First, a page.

Report: Facebook’s Zuckerberg Pushed A Top Executive To Publicly Disavow Support For Trump, Then Fired Him


In one of the most shocking stories to get little media coverage this year, The Wall Street Journal reported ten days ago that Facebook’s Mark Zuckerberg pressured a top executive at his company to apologize for his support of President Trump in the 2016 election, and issue a letter just before that election explaining that he had switched his support to libertarian Gary Johnson.

According to reporters Kirsten Grind and Keach Hagey, Oculus founder Palmer Luckey says that he was put on leave and then fired for his support for Trump. The Journal reported:

In the fall of 2016, as unhappiness over the donation simmered, Facebook executives including Mr. Zuckerberg pressured Mr. Luckey to publicly voice support for libertarian candidate Gary Johnson, despite Mr. Luckey’s yearslong support of Mr. Trump, according to people familiar with the conversations and internal emails viewed by The Wall Street Journal.

Luckey ended up negotiating a $100 million settlement, an acceleration of stock awards and bonuses that he would have received thanks to his sale of Oculus VR to Facebook in 2014. Facebook, for its part, denied that Luckey was fired for his political views. But Luckey was a supporter of President Trump’s for years, going back to 2011, when he urged Trump to run for president by mail. In September 2016, The Daily Beast reported that Luckey had given a $10,000 donation to NimbleAmerica, an anti-Hillary ad group focused on trolling the Democratic candidate. Luckey then apparently posted on a Reddit chain under a pseudonym regarding Clinton:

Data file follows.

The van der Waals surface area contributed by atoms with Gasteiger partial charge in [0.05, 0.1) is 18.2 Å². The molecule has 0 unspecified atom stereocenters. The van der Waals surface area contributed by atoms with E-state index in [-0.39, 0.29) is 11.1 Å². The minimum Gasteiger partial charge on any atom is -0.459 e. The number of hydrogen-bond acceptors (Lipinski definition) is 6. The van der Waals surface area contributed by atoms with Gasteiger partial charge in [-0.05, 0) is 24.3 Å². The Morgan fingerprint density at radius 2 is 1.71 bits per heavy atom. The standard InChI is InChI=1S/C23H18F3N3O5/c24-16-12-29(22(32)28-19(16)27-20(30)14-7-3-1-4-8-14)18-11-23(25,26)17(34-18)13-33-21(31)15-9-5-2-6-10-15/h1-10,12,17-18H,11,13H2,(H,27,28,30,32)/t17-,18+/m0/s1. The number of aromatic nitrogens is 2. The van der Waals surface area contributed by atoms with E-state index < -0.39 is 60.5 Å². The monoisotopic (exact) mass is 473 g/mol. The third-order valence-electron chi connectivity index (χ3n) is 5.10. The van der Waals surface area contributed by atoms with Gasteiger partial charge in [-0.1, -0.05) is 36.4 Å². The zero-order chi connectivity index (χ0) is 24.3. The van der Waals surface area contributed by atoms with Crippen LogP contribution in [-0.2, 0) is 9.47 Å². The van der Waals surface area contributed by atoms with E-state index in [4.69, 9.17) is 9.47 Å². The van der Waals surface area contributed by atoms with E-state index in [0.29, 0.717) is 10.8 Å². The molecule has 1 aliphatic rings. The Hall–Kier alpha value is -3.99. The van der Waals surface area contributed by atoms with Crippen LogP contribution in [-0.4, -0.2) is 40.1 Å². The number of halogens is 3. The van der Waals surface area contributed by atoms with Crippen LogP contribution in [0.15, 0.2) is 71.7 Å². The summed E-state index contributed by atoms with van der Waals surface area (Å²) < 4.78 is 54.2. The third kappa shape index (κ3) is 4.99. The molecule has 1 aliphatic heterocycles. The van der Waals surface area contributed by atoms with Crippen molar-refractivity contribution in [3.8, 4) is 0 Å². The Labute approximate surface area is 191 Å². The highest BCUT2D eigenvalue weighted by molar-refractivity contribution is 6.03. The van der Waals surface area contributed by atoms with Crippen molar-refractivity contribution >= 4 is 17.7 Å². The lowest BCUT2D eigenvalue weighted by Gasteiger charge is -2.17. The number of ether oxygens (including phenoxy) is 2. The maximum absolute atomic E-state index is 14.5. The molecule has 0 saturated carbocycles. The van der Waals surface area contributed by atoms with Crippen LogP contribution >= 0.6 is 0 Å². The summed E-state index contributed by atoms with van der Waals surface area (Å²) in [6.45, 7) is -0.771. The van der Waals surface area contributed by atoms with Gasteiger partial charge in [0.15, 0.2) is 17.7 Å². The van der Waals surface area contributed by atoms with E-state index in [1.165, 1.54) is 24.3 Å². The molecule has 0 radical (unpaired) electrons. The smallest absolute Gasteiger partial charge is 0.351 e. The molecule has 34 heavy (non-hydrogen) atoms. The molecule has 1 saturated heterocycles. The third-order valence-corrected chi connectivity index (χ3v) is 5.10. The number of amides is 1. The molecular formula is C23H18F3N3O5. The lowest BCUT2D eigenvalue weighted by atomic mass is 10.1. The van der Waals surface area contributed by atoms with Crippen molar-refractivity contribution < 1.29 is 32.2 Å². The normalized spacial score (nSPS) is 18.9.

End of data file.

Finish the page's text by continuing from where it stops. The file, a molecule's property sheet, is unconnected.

Hillary Clinton is corrupt, a warmonger, a freedom-stripper. Not the good kind you see dancing in bikinis on Independence day, the bad kind that strips freedom from citizens and grants it to donors.

Facebook employees complained about Luckey both via message boards and at a town hall, with engineering director Srinivas Narayanan writing, “Multiple women have literally teared up in front of me in the last few days,” and some developers stating that they wouldn’t work with Luckey. Luckey denied he had posted about Clinton under a pseudonym, and added that he was a libertarian who would vote for Gary Johnson.

The Journal report continues:

“I need to tell you that Mark [Zuckerberg] himself drafted this and details are critical,” Facebook Deputy General Counsel Paul Grewal wrote to a lawyer for Mr. Luckey in a September 2016 email, attaching an early draft of the statement, according to the emails reviewed by the Journal. The draft said Mr. Luckey wouldn’t be supporting Mr. Trump in the election. Mr. Luckey has told people he did vote for Mr. Johnson, but only to avoid having his credibility questioned if he was asked about the issue under oath in unrelated litigation. The apology went through many drafts, and Mr. Luckey ultimately approved changes suggested by Facebook, according to people familiar with the process.

Facebook has consistently denied political bias in its programming. But Zuckerberg himself has admitted the company’s left-leaning tendencies, explaining to Congress that Silicon Valley is an “extremely left-leaning place.” Conservative companies have accused Facebook of tailoring its algorithms politically, damaging conservative traffic particularly in early 2017; according to Western Journal, Facebook has now corrected its algorithms to distribute traffic more equitably. Still, Silicon Valley’s overwhelming Leftist bias has been on full display in cases ranging from Twitter’s banning process to Google’s firing of James Damore. The story of Palmer Luckey is just another black mark on Silicon Valley’s record.

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